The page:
the redline should be a great bike for him outside of the gearing up front which could easily be taken care of... but you may need to buy another fork as the factory will prob cut the steerer to short but you may be able to talk to the shop and have a special order with an uncut tube or something... anyway... there's a number of big guys who've put a pounding on them on the dirt with out issue... it rides a bit smoother then my karate monkey and handles a little slower (something I don't like out on tight switchbacks on singletrack but on the road doesn't matter to me)... also double check the warranty info... i believe it's lifetime...
    - Surly Disc trucker
    - '82 trek 560 roadie

  9. #9
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    Slow handling and lack of gears aren't an issue; the bike will likely see cruiser / commuter duty only.

  10. #10
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    How about something like this?

    Felt Cruiser.

    Solid steel frame and triple crown rigid fork. Not gonna much beefier than that.

  11. #11
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    Quote Originally Posted by PCinSC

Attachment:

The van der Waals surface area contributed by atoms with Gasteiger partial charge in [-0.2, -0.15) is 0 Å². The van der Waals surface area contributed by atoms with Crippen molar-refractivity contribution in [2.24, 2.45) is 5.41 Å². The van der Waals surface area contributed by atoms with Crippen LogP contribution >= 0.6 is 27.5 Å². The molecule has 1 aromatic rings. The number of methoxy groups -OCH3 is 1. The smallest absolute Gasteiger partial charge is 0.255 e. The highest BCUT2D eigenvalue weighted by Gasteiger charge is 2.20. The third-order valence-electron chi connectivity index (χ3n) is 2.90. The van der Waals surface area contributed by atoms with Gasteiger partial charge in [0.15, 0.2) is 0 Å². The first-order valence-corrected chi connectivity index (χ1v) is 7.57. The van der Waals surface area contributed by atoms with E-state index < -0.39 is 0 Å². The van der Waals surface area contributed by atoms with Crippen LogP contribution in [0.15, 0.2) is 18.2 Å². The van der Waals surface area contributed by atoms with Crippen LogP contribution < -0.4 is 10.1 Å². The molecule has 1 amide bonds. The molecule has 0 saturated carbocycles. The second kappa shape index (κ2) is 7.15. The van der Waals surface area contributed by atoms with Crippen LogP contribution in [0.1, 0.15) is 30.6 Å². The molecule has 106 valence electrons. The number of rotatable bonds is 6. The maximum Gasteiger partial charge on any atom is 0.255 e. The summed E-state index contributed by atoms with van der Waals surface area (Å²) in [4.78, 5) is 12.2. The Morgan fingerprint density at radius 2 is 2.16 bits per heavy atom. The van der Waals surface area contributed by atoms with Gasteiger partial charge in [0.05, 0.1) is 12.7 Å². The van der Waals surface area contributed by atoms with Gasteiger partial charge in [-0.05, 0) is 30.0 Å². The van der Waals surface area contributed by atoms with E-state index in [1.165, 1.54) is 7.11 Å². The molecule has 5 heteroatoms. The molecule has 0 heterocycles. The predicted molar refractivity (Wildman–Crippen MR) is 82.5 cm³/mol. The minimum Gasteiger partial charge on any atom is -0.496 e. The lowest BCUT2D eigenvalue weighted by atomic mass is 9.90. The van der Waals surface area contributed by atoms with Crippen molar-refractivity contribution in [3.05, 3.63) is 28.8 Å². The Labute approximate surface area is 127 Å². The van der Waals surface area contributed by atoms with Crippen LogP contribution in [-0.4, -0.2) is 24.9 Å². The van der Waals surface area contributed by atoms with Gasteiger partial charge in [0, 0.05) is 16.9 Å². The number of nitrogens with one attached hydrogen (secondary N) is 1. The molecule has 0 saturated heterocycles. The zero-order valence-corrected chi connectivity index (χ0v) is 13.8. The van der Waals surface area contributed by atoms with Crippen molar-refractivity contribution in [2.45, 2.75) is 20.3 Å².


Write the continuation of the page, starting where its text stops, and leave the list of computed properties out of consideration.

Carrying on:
How about something like this?

    Felt Cruiser.

    Solid steel frame and triple crown rigid fork. Not gonna much beefier than that.
    Good call. I'm also gonna point him at these cool jobs - http://yubaride.com/utility-bicycles-models.html
    Basically its a ready-to-roll version of the Surly's "big dummy" made for the mass market instead of "bike folks". Should be designed for his weight and some, and the 48 13 gauge spokes on each end will solve those wheel issues he'd neglected to mention (shop said they "just happen"). When he had a bike, he mostly used it to commute and run errands, so a purpose built errand runner / cargo bike may be just the ticket.